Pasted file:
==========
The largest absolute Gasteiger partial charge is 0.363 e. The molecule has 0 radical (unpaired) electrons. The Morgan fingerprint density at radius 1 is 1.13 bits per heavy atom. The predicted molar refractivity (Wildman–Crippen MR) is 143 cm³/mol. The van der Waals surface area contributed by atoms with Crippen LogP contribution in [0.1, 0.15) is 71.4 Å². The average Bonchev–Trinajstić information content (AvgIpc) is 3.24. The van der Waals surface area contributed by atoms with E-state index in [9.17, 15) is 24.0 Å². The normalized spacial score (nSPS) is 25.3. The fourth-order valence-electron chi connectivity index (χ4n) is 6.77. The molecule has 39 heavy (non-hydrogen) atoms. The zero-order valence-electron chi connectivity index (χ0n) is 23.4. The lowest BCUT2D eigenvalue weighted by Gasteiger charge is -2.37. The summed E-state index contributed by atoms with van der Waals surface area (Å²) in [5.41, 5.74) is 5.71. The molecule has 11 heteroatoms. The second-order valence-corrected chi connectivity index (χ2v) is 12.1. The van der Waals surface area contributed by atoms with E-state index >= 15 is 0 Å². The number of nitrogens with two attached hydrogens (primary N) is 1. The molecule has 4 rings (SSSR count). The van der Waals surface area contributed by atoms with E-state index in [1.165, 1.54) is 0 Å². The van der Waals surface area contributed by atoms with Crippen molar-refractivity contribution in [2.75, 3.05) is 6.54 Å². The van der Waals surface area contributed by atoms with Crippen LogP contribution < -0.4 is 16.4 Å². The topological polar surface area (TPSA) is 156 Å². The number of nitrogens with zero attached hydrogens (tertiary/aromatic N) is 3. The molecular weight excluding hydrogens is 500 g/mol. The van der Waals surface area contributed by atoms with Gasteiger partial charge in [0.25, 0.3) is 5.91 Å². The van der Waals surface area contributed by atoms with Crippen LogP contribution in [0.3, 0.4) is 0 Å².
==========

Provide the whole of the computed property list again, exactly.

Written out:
The largest absolute Gasteiger partial charge is 0.363 e. The molecule has 0 radical (unpaired) electrons. The Morgan fingerprint density at radius 1 is 1.13 bits per heavy atom. The predicted molar refractivity (Wildman–Crippen MR) is 143 cm³/mol. The van der Waals surface area contributed by atoms with Crippen LogP contribution in [0.1, 0.15) is 71.4 Å². The average Bonchev–Trinajstić information content (AvgIpc) is 3.24. The van der Waals surface area contributed by atoms with E-state index in [9.17, 15) is 24.0 Å². The normalized spacial score (nSPS) is 25.3. The fourth-order valence-electron chi connectivity index (χ4n) is 6.77. The molecule has 39 heavy (non-hydrogen) atoms. The zero-order valence-electron chi connectivity index (χ0n) is 23.4. The lowest BCUT2D eigenvalue weighted by Gasteiger charge is -2.37. The summed E-state index contributed by atoms with van der Waals surface area (Å²) in [5.41, 5.74) is 5.71. The molecule has 11 heteroatoms. The second-order valence-corrected chi connectivity index (χ2v) is 12.1. The van der Waals surface area contributed by atoms with E-state index >= 15 is 0 Å². The number of nitrogens with two attached hydrogens (primary N) is 1. The molecule has 4 rings (SSSR count). The van der Waals surface area contributed by atoms with E-state index in [1.165, 1.54) is 0 Å². The van der Waals surface area contributed by atoms with Crippen molar-refractivity contribution in [2.75, 3.05) is 6.54 Å². The van der Waals surface area contributed by atoms with Crippen LogP contribution < -0.4 is 16.4 Å². The topological polar surface area (TPSA) is 156 Å². The number of nitrogens with zero attached hydrogens (tertiary/aromatic N) is 3. The molecular weight excluding hydrogens is 500 g/mol. The van der Waals surface area contributed by atoms with Gasteiger partial charge in [0.25, 0.3) is 5.91 Å². The van der Waals surface area contributed by atoms with Crippen LogP contribution in [0.3, 0.4) is 0 Å².